Interchangeable modularity is a central concept for China’s new family of space launchers. With initial versions of three rocket types now flying, the industry is moving on to widening the payload options with new combinations of propulsion modules.

A new type, Long March 8, will economize on development and production costs by using a major module of Long March 7, a founding member of the family. For the largest of the new types, Long March 5, a module will be omitted to make a version for building China’s planned space station.

Development of Long March 8 is aimed at low costs, says China’s main builder of space launchers, Calt. The rocket looks likely to begin the process of replacing the venerable Long March 2, 3 and 4 series. Long March 5 and 7 and their little sibling Long March 6 did not do so because they introduced new, not overlapping, payload capacities.

Long March 8 is designed to loft 7.6 metric tons (17,000 lb.) to low earth orbit, says Calt. Although a first flight in 2018 is possible, probably two years of development will be needed, says Lu Yu, director of Calt’s science and technology committee.

The rocket is closely comparable in performance to Long March 3A, which, like China’s other old launchers, uses hydrazine propellant, highly toxic stuff that is difficult to handle. Calt probably intends to use the new launcher to replace Long March 3A.

“We have basically completed preliminary development and are about to enter regular engineering design and production,” says Lu. “Progress will be much faster than it was for former types.”

One reason for that will be reuse of modules. The core first stage will be the kerosene-burning one from Long March 7, with two engines of the YF-100 type, a foundation of the new family. The second stage will be the hydrogen-fueled third stage of Long March 3A.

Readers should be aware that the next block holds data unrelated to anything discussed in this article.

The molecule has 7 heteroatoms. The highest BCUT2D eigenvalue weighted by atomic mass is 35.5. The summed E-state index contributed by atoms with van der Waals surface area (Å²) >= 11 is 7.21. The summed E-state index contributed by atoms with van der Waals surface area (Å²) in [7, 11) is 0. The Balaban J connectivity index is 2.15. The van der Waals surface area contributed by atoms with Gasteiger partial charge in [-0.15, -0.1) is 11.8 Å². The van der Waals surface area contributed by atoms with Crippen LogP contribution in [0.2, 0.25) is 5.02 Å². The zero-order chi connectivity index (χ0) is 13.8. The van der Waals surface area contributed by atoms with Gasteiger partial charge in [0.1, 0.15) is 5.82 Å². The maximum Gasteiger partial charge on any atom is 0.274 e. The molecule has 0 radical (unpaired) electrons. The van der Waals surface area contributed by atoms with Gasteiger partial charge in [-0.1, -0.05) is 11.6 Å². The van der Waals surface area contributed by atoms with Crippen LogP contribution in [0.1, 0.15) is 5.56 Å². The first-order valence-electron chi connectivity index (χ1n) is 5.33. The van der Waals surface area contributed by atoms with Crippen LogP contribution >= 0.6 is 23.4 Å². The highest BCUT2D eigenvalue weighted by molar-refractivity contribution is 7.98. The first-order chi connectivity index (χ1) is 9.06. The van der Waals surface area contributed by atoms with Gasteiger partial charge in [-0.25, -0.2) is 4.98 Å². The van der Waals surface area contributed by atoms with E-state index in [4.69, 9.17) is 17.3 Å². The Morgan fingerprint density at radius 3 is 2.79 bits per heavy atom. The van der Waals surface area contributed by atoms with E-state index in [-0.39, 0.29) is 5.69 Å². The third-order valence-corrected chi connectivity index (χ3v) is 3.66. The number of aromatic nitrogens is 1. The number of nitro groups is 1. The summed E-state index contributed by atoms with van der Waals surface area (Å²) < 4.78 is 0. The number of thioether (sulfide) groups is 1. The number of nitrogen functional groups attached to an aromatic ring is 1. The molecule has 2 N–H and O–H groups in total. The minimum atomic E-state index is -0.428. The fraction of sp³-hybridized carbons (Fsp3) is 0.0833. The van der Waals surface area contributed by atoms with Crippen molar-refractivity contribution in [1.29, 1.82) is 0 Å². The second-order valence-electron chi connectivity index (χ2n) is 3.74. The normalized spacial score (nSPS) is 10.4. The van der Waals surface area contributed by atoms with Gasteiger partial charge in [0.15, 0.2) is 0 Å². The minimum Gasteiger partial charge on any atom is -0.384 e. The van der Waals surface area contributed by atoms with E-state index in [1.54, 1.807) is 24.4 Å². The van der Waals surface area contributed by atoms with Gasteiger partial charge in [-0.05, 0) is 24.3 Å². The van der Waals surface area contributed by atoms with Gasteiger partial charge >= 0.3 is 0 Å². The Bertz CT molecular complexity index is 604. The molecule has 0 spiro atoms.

There will be two boosters, of a design based on but shorter than the first stage of Long March 11, a solid-propellant launcher that first flew in 2015. The Long March 11 motor is of 9 in. (2 meter) diameter and is subject to an improvement program (REFERENCE TO CHINASOLID).

The use of proven hardware already in production “can greatly reduce costs,” Lu said at the Global Space Exploration Conference held at Beijing on June 6–8.

Long March 8 will be able to carry 4.5 metric tons to a 435-mi. (700 km) solar-synchronous orbit, or 2.5 metric tons to geostationary transfer orbit (GTO), says Lu. Long March 3A can place 2.6 metric tons in GTO.

The second version of Long March 5 will fly in 2018, Lu says. Called Long March 5B, it dispenses with the second core stage of the original Long March 5. Throw weight to low Earth orbit will be 25 metric tons, compared with the capacity of the original version to deliver 14 metric tons to geostationary transfer orbit. 

It will be mainly used to launch the Chinese space station, Lu told the conference, which was organized by the Chinese Society of Astronautics and the International Astronautical Federation. Construction of the space station is supposed to begin next year.

But the deputy director of the military’s equipment development department, Zhang Yulin, said in March that Long March 5B was scheduled to fly in 2019, according to Xinhua news agency. The development of the new version has been mentioned for several years, though details have been lacking.

The first version is still called Long March 5, not Long March 5A. China’s most powerful space launcher, it will be used mainly for launching the country’s fifth and sixth lunar probes and for the second phase of the national navigation satellite program.

In keeping with its role of launching bulky space station modules, Long March 5B will have a 67.3-ft.-long payload fairing, compared with the 40.3 ft. of the first version. Calt has tested the operation of the new fairing at its new manufacturing base at Tianjin. Diameters of the fairing and core remain 17 and 16.4 ft., respectively.

Long March 5B will lift off with the same thrust as Long March 5, 10,565 kN (2,375,100 lb.), because the same engines are used: two YF-77s burning liquid hydrogen with liquid oxygen in the core and two YF-100s in each of four boosters. Those boosters are basically the same as the core first stages of Long March 7 and 8.

Despite the longer fairing, Long March 5B will be shorter than the first Long March 5 version – 176.05 ft., compared with 186.9 ft. – because of the omission of the hydrogen-fueled second stage. Judging from a low-resolution picture, the propellant tanks of the first stage have not been enlarged in Long March 5B. Liftoff weight will be 837 metric tons, down from 867 metric tons.

Calt has planned to build six versions in the Long March 5 series, varying the number of core stages and boosters.

Long March 11 is also a Calt product, but Long March 6, a liquid-propellant rocket using the YF-100, comes from a sibling organization, Sast. Both those launchers first flew in 2015, followed by Long March 5 and 7 in 2016.